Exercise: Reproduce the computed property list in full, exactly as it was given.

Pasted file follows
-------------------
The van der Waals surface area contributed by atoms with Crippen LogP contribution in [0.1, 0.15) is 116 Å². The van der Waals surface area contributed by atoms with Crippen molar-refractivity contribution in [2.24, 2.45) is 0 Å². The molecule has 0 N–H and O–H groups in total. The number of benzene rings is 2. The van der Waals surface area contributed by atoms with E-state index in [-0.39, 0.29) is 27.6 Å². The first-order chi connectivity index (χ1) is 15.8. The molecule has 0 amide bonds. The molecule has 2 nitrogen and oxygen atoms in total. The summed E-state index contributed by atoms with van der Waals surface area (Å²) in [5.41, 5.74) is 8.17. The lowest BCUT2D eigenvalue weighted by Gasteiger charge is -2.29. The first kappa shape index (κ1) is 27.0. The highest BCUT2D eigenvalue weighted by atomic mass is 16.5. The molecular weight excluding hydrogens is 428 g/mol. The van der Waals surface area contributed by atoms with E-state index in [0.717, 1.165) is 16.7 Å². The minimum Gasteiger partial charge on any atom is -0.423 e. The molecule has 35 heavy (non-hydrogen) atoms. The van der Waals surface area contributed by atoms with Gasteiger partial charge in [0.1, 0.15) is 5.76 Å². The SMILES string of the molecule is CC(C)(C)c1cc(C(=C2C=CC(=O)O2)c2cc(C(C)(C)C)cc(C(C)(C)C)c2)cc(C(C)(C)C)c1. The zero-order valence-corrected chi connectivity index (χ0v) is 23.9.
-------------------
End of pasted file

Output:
The van der Waals surface area contributed by atoms with Crippen LogP contribution in [0.1, 0.15) is 116 Å². The van der Waals surface area contributed by atoms with Crippen molar-refractivity contribution in [2.24, 2.45) is 0 Å². The molecule has 0 N–H and O–H groups in total. The number of benzene rings is 2. The van der Waals surface area contributed by atoms with E-state index in [-0.39, 0.29) is 27.6 Å². The first-order chi connectivity index (χ1) is 15.8. The molecule has 0 amide bonds. The molecule has 2 nitrogen and oxygen atoms in total. The summed E-state index contributed by atoms with van der Waals surface area (Å²) in [5.41, 5.74) is 8.17. The lowest BCUT2D eigenvalue weighted by Gasteiger charge is -2.29. The first kappa shape index (κ1) is 27.0. The highest BCUT2D eigenvalue weighted by atomic mass is 16.5. The molecular weight excluding hydrogens is 428 g/mol. The van der Waals surface area contributed by atoms with E-state index in [0.717, 1.165) is 16.7 Å². The minimum Gasteiger partial charge on any atom is -0.423 e. The molecule has 35 heavy (non-hydrogen) atoms. The van der Waals surface area contributed by atoms with Gasteiger partial charge in [0.1, 0.15) is 5.76 Å². The SMILES string of the molecule is CC(C)(C)c1cc(C(=C2C=CC(=O)O2)c2cc(C(C)(C)C)cc(C(C)(C)C)c2)cc(C(C)(C)C)c1. The zero-order valence-corrected chi connectivity index (χ0v) is 23.9.